We had bought 5 of these faux tin tiles made by Fasade at Lowes.
I had initially seen these tiles when our parents used them in remodeling their kitchen. We were blown away by how much they looked like real metal.
BUT, these panels are NOT cheap. They ended up being the most expensive part of our remodel, and that's saying something about how cheap we are in this renovation as they were in total $130 for the five panels and that's really not that much money in the grand scheme of things.
We technically could have used fewer than 5 panels, but we wanted as seamless a look as we could possibly get. That meant that we needed to have more panels to have more edges and patterns to match up properly.
The panels we chose are 18.5-in x 24.5-in dimensions and the pattern is Cross Hatch Silver.
This paneling is really remarkable. It cuts super easily with plain scissors and washes up very nicely. Once we had outlined our template for the curved (read; impossibly difficult and stressful to outline, and measure) window over the sink and traced it onto the panels. We used a sharpie to draw on the panels and once we had cut the panels, the marker washed off very easily with rubbing alcohol.
Once the panels are cut, there is a protective film that must be removed before applying them to the walls.
Laura captured the photo below of me and I love it. I really can't stress enough how anxiety inducing the proper measuring and aligning of this paneling was for us ( me ).
I may or may not have had a mini stroke in the process.
Once both of the panels that frame the curved window were cut and fit perfectly, we could finally breath a sigh of relief.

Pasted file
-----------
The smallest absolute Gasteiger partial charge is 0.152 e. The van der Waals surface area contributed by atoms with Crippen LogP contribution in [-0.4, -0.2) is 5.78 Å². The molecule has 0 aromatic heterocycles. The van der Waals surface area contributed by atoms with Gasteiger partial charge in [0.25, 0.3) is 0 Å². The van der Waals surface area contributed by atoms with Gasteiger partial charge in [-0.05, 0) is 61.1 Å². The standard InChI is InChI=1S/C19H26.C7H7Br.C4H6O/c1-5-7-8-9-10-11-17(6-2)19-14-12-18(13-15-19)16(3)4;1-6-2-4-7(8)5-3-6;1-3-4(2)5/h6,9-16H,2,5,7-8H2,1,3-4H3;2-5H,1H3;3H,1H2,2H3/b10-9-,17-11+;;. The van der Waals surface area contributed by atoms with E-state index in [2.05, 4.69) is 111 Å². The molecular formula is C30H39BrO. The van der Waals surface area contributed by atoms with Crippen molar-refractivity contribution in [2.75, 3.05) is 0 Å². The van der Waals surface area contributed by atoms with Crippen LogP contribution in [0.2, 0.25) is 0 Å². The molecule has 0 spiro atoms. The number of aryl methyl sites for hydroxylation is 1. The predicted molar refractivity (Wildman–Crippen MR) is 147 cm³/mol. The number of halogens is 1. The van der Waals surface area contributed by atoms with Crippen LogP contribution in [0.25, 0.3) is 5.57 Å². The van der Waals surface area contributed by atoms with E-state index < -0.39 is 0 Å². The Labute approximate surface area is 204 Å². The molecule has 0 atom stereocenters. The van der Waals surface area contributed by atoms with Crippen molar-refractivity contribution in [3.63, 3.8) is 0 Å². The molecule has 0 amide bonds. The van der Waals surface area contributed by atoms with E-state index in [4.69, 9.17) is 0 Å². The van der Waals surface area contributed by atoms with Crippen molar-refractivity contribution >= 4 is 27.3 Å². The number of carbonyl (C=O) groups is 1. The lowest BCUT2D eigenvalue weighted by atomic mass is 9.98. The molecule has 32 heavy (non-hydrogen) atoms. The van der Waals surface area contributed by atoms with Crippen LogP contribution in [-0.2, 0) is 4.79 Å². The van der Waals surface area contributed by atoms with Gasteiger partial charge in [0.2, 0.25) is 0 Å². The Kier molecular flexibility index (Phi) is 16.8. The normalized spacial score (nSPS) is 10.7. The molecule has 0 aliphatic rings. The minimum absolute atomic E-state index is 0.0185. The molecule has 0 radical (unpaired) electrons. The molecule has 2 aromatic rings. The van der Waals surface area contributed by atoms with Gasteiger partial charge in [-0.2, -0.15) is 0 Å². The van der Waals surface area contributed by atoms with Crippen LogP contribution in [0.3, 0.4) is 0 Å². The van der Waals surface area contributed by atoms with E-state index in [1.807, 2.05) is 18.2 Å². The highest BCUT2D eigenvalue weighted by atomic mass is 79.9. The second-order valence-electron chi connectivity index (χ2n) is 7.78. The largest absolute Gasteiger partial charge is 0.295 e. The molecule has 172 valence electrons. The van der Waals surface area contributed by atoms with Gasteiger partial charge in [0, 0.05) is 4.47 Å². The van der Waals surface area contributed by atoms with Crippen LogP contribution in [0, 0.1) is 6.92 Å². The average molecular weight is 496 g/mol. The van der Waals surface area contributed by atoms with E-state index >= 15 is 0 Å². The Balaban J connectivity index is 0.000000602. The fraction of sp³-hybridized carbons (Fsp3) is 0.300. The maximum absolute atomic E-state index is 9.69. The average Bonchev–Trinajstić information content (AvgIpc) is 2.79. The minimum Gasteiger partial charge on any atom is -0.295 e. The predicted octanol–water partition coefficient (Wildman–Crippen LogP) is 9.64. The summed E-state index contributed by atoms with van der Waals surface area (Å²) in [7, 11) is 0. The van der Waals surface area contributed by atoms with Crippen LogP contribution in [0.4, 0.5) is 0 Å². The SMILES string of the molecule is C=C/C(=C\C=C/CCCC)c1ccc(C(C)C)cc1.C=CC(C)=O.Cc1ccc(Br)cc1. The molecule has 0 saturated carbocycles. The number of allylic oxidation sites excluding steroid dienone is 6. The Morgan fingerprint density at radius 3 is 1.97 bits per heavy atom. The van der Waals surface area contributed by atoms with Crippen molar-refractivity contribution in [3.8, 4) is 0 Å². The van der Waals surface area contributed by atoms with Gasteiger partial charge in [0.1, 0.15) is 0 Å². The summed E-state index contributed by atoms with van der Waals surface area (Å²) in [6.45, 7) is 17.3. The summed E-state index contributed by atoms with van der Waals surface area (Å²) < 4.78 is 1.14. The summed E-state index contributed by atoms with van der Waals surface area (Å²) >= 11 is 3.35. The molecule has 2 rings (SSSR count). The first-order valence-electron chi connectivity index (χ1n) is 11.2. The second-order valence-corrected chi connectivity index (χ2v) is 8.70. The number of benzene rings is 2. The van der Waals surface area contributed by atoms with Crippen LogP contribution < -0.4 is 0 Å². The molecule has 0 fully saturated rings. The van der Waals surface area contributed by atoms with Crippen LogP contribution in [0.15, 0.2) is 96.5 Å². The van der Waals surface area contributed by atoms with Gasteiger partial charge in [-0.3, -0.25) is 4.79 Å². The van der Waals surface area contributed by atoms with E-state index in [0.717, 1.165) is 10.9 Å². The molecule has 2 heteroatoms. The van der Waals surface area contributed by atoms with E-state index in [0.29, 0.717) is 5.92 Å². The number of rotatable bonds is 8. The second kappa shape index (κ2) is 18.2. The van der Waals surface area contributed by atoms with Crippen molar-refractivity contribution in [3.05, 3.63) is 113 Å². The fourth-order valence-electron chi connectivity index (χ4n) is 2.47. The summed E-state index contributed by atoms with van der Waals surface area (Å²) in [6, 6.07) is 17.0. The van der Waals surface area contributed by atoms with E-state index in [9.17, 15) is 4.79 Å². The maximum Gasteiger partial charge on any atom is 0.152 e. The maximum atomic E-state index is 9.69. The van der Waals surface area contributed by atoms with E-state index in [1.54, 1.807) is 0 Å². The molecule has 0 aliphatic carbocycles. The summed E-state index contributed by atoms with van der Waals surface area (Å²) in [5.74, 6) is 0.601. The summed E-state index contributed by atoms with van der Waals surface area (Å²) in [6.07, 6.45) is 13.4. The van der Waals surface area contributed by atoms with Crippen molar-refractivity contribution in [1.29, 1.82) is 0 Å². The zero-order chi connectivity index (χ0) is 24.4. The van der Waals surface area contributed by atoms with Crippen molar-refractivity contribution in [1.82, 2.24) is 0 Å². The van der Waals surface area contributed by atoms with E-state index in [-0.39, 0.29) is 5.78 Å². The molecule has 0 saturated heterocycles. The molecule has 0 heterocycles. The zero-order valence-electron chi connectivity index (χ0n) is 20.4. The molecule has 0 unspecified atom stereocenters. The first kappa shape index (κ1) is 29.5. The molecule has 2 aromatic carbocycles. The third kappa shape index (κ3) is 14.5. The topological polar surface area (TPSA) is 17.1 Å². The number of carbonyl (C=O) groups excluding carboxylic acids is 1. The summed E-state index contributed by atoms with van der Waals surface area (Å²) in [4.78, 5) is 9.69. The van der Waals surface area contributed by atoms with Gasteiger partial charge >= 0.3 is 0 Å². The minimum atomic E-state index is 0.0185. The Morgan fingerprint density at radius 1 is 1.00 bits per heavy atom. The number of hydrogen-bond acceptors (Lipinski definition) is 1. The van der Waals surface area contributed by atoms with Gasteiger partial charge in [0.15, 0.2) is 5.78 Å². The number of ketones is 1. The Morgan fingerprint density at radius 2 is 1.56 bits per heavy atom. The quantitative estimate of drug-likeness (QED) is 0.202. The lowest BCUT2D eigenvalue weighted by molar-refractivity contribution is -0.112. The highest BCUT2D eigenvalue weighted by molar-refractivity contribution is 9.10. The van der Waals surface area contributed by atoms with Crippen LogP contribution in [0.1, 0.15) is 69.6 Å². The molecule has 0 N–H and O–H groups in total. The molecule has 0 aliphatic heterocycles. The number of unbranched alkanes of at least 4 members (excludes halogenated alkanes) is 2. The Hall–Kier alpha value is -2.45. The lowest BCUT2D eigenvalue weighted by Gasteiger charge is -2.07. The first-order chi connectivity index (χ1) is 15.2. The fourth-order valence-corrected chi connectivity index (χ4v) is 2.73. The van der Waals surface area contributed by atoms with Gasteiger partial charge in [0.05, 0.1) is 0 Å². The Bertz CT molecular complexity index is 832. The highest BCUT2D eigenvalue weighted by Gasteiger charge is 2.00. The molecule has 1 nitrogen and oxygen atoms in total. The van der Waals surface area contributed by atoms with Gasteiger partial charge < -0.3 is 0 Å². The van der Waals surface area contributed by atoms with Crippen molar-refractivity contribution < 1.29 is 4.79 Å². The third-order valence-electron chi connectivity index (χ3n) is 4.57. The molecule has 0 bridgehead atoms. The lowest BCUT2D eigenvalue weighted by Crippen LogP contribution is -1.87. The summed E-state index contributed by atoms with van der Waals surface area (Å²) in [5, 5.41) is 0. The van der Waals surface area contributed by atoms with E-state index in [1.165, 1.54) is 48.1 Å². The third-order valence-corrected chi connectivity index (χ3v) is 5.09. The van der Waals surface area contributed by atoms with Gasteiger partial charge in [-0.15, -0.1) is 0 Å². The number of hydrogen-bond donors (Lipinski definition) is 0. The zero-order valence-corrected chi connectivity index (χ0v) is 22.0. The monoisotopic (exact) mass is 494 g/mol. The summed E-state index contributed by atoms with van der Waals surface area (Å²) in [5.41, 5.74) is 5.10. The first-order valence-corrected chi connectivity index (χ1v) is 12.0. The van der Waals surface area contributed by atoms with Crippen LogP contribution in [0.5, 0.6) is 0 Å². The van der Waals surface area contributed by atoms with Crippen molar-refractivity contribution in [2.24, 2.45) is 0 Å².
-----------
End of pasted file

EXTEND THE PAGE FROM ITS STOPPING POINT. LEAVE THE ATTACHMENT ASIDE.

I want to mention as well, our dear friend Martha came to help with the measuring and cutting of the paneling. She was so incredibly helpful and it was a blast having our friend there to have fun with ( and to talk me off my cliff when I got too worked up about the damn paneling.)
Martha has an awesome little camper of her own (part of the inspiration that led to the buying of Maisie) and it was fun to have someone so understanding of camper living to help us with our projects.
Once we had gotten the paneling cut and overlapped just the way that we wanted it, we decided to take a break. We stuck the panels in place with tape and walked away.
We were so happy with the fact that we were hard pressed to find the seams where the panels overlapped.
We gave each other high fives and stepped away from the camper.
The stress of the day had been enough (and took 2+ hours) and we agreed to revisit it later in the week to glue the paneling into place.
A few days later, it was time to get that paneling up on the walls permanently.
We researched the preferred adhesives for these specific panels and got a tube of liquid nails at the hardware store and bought an adhesive gun at the Dollar store.
The paneling has instructions for applying the adhesive and the panels to the walls written on a sticker on the back of each panel.
We followed the instructions and got to work.
This step in the paneling project was the best! It was full of smiles and comments such as "How easy is this?!?!?!?" and "Why couldn't the other day have gone this quickly? "
Once the paneling was all applied and we made sure that we had pressed it really well into place, we stepped back and marveled at our handiwork (if we do say so ourselves!) and were literally in awe of how freaking awesome it looked!
AND, I have to say now how thankful we are for how... even though it was a lot more time consuming and tedious than we had thought it would be, we are so happy that we took our time.
It completely changed the whole area.
In a good way.
What the backsplash looked like before (removal of border).
Before applying the paneling.
Applying the paneling with adhesive
Ok, we are getting even closer! One more project and we are DONE!
The final project is the application of the privacy film on the window in the bunk area.
We hope that you come back to see the future renovations that we have planned for our girl!
We are so excited!
Truly, Julia and Laura